Pile by the Bed reviews The Sin Eater by Megan Campisi, an assured and unique debut novel set in an alternate Elizabethan England.
Pile by the Bed reviews By Force Alone by Lavie Tidhar, a profane, violent enjoyable take on the Arthurian legend.
Pile by the Bed reviews How Much of These Hills Is Gold the debut novel by C Pam Zhang which gives a new perspective on the American gold rush and the myths of the West which challenges views of race, gender and class.
Pile by the Bed reviews The Lost Future of Pepperharrow by Natasha Pulley. Steampunk sequel to The Watchmaker of Filigree Street set in late 19th Century Japan.
Pile by the Bed reviews The Glass Hotel by Emily St John Mandel which explores the impact of the global financial crisis on a range of disparate characters.
Pile by the Bed reviews Our Dark Secret, a dark coming of age tale by Jenny Quintana
Pile by the Bed reviews The Slaughterman’s Daughter, a wild ride across 19th century Poland by Israeli writer Yaniv Iczkovits
Pile by the Bed reviews House on Endless Waters by Israeli author Emuna Elon. The book explores the fate of the Jews of Holland in World War II and in particular the hiding of children to save them from transportation.
Pile by the Bed’s 2016 review of Natasha Pulley’s steampunk fantasy debut The Watchmaker of Filigree Street
Pile by the Bed reviews Shepherd by Catherine Jinks, a book which uses convict era Australia as the setting for a compulsive cat and mouse thriller.
Pile by the Bed reviews Greenwood by Michael Christie – a compulsively readable, beautifully observed, deeply felt and rich multigenerational family saga
Pile by the Bed reviews A Tall History of Sugar by Curdella Forbes, a slightly magically realist romance of sorts that takes as its jumping off point Jamaican independence.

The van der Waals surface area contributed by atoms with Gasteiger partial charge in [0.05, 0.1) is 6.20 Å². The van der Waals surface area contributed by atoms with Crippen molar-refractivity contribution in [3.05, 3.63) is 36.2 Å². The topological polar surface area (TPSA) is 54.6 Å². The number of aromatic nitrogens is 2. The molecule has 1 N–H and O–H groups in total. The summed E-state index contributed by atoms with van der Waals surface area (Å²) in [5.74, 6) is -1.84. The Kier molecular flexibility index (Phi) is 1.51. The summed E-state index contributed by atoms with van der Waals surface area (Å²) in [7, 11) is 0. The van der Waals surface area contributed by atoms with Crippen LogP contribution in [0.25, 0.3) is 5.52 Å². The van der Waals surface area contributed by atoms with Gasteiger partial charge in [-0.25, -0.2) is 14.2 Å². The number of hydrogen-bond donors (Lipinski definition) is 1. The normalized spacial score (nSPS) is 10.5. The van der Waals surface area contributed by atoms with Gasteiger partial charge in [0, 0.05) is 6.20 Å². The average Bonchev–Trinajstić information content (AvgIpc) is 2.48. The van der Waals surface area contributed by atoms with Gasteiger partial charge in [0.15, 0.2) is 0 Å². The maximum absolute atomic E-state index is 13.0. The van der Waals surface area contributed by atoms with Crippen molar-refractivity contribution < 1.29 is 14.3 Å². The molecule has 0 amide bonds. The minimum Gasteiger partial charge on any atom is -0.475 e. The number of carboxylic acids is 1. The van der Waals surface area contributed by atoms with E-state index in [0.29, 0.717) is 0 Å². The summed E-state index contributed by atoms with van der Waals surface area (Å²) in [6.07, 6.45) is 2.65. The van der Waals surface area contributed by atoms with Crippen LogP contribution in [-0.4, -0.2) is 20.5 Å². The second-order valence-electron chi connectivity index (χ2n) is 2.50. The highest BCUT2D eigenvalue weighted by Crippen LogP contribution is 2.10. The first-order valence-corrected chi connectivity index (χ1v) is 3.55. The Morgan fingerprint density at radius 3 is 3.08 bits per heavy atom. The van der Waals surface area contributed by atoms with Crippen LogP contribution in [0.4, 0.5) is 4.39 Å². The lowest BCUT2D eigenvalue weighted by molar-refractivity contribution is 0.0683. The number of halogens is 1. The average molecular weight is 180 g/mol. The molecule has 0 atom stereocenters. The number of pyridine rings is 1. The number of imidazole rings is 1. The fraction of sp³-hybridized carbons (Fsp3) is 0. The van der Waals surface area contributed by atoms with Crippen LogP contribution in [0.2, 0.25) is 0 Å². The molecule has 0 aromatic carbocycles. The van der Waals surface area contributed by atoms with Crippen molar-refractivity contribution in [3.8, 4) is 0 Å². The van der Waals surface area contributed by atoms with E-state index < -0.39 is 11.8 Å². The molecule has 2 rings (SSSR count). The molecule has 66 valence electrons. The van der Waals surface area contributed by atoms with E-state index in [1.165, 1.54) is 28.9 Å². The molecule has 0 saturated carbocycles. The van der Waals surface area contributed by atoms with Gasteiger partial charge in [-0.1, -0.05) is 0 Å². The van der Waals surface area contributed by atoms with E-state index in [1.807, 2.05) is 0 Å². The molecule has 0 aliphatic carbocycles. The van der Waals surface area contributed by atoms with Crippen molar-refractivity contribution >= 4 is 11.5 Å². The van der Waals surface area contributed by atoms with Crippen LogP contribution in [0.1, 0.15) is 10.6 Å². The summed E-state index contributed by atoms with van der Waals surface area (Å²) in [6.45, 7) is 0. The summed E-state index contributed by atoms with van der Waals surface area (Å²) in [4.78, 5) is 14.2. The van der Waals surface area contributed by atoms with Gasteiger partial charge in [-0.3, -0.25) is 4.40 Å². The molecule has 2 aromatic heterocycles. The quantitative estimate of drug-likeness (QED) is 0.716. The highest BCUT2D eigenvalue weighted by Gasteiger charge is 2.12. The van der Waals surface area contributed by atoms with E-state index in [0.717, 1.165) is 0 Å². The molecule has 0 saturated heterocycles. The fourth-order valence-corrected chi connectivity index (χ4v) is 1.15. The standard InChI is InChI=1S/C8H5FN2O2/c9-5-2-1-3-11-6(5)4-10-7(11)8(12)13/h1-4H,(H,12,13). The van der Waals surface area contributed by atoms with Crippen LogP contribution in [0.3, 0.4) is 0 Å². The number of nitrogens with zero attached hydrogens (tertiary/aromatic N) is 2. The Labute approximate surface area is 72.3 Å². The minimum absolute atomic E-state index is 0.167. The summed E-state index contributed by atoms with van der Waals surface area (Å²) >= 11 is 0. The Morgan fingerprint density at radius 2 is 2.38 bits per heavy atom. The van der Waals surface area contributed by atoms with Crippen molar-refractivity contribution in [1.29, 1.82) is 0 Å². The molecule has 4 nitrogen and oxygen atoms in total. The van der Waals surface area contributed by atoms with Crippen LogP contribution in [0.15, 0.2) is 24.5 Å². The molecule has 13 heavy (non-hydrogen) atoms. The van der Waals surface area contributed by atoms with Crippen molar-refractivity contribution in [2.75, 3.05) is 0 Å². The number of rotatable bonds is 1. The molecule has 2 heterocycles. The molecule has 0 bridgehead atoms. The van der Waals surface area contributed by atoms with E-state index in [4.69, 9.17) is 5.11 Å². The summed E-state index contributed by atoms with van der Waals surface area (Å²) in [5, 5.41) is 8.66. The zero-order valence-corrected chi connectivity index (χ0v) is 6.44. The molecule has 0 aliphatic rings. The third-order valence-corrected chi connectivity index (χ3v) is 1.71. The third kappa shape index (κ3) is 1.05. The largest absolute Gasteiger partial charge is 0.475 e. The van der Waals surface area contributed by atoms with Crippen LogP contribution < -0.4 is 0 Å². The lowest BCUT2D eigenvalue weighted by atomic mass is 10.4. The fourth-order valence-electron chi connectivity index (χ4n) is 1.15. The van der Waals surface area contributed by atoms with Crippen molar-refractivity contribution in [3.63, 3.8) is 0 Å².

Pile by the Bed reviews A Murder on Malabar Hill – the start of a new historical crime series by Sujata Massey set in 1920s India and featuring Perveen Mistry, one the country’s only female lawyers
Pile by the Bed reviews The Art of Dying by Ambrose Parry (Raven and Fisher #2) historical crime fiction sequel to The Way of All Flesh.
Pile By the Bed’s top 5 picks for 2019 (with 4 honourable mentions)
Pile by the Bed reviews Brightfall by Jaime Lee Moyer a fantasy novel that picks up with Marian twelve years after the well known Robin Hood stories.
Pile by the Bed reviews Your House Will Pay the debut novel by Steph Cha that explores the ongoing echoes of 1992 Los Angeles riots.
Pile by the Bed reviewes To Calais, In Ordinary Time by James Meek, a journey across England in 1348, a time of impending plague
Pile by the Bed reviews In Darkness Visible by Tony Jones, which looks at the Balkan war and its aftermath, sequel to his historical thriller The Twentieth Man.
Pile By the Bed reviews The Nickel Boys, by Pulitzer Prize winner Colson Whitehead, the story of a reformatory school in Florida in the 1960s.